Your stately form is like the palm,
Your breast are like clusters.
I say: Let me climb the palm,
Let me take hold of its branches;
Let your breasts be like clusters of grapes,
Your breath like the fragrance of apples,
And your mouth like the choicest wine.
‘Let it flow to my beloved as new wine
Gliding over the lips of sleepers.’
The Song of Songs 7:8-10 (TANAKH)
Some say that we live in a sexualized society. Sex is used to sell everything from auto parts to cleaning products. Movies make it or break it on scenes that leave little to the imagination. Stars make headlines with the dresses they wear, politicians for the pictures they take of themselves.
I don’t think we live in a sexualized society I think we live in a objectified one. We “use” sexuality,” better yet a dis-ordered type of sexuality that becomes a tool not of relationship but another commodity to be exploited. This expression of sexuality really gives sex a bad name.
There is nothing wrong with sexuality. It is part of what makes us human, the ability to share our bodies with another, to connect, bond, and make love incarnate, is really a gift. We were made this way, our bodies are wired to desire connection, touch, and intimacy. Unlike animals whose sexuality is strictly reproductive, humanity’s sexual expression is primarily about bonding, connecting, to another.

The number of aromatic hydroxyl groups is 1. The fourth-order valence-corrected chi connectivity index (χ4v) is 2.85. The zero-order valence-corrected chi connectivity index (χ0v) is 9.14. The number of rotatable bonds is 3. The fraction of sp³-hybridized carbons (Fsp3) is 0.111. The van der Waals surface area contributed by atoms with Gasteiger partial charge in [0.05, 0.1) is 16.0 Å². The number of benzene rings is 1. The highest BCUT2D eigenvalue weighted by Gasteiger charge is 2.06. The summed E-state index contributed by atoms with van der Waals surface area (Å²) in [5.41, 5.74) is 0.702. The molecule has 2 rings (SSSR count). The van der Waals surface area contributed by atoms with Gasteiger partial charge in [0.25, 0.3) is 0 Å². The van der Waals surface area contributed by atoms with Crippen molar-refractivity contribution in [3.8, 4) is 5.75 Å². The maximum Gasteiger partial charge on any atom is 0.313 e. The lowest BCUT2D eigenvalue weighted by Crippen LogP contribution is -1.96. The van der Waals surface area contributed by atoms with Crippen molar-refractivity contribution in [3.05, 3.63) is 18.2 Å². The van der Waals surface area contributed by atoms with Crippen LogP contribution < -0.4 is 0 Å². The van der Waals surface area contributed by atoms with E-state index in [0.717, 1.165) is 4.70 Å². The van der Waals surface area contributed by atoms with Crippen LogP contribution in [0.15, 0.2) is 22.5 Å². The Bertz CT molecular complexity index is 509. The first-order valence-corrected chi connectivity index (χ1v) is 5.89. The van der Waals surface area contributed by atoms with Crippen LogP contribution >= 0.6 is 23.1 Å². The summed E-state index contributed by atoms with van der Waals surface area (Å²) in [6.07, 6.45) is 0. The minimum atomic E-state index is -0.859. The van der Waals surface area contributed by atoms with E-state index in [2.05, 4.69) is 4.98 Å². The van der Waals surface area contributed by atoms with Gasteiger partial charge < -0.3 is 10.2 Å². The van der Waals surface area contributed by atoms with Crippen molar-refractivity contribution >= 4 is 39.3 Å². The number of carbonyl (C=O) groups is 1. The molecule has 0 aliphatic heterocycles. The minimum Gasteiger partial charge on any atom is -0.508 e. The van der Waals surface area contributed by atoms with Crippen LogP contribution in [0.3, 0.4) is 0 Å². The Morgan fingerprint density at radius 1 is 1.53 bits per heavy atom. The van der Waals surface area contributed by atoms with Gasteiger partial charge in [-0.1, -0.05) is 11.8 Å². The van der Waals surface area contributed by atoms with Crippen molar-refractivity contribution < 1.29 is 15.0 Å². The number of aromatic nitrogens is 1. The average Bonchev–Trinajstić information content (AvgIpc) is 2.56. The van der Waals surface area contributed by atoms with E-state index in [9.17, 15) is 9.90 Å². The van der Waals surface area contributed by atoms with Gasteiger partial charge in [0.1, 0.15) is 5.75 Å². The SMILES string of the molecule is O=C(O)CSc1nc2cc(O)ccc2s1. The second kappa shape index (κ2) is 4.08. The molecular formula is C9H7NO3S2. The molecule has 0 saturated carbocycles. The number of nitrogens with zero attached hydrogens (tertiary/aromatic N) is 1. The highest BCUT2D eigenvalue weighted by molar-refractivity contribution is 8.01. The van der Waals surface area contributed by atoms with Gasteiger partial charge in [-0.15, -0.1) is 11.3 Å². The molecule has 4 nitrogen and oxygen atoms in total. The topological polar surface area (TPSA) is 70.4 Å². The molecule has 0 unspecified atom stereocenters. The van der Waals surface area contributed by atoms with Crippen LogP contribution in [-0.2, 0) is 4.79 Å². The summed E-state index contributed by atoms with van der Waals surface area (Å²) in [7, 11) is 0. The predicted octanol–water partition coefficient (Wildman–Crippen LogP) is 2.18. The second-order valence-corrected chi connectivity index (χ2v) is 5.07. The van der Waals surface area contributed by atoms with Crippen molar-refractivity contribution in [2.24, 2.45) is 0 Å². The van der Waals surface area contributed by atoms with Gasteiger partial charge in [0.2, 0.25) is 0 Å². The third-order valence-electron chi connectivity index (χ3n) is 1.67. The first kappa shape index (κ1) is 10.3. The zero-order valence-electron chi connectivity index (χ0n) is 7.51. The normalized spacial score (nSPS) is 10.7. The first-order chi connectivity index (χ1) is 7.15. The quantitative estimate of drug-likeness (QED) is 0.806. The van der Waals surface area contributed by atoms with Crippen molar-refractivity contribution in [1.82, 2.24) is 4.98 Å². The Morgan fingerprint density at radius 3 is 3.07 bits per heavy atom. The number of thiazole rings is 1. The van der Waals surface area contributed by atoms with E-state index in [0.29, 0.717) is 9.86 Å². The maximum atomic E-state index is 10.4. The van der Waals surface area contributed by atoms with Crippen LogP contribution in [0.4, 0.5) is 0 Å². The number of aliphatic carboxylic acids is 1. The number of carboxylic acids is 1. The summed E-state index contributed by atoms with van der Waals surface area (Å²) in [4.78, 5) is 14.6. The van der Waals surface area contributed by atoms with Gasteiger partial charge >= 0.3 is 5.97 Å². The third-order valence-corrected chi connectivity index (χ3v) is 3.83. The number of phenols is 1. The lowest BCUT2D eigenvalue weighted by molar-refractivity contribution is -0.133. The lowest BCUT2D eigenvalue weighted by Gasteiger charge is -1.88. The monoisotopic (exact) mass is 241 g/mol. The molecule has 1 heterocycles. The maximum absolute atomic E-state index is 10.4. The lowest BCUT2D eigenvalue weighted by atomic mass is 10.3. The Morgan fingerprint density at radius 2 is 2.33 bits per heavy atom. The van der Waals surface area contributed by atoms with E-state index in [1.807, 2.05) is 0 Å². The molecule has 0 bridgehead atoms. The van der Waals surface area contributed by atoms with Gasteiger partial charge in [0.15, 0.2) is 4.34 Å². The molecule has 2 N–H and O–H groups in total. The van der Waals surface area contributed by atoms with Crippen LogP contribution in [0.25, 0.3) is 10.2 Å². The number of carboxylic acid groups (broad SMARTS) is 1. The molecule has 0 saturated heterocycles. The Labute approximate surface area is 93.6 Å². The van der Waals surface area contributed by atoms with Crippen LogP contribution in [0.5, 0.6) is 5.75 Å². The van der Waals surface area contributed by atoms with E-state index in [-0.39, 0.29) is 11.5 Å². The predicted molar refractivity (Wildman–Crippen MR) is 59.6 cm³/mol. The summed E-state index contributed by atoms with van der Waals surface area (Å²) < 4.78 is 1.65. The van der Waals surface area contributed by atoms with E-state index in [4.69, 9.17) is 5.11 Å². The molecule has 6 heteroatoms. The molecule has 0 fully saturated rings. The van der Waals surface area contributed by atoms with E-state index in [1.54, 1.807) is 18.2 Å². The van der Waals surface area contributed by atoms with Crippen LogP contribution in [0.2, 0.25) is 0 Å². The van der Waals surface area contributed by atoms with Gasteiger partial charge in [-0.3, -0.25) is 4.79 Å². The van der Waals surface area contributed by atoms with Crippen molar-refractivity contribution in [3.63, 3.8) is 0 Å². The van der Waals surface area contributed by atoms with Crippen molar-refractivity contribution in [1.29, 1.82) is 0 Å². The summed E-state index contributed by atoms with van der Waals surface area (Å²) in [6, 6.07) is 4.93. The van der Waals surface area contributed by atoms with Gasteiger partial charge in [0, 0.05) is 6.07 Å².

Christianity has a difficult track record with this part of being human. From Paul, who basically said engage in it if you must (although he rather you not) to today where many of the culture wars center around issues of sexuality, we struggle with what to say about it. Most of the time we try to control it as if it was some kind of created flaw in us.
I long for a Christian ethic that celebrates our sexuality and helps people of faith live into its fullness. After all we know that sexuality is powerful, its bonding hard to break, its consequences (positive or negative) can last a lifetime. We also that know that it can easily be abused, objectified, and misdirected.
We cannot remain silent or ignore it. We must find ways to dialogue as God’s people about what it means to be embodied beings, sensual, and communal. We must speak about what it means to live our sexual lives in ways that honor our being made in God’s image. In ways that honor God’s call for our continued growth in Christ-likeness.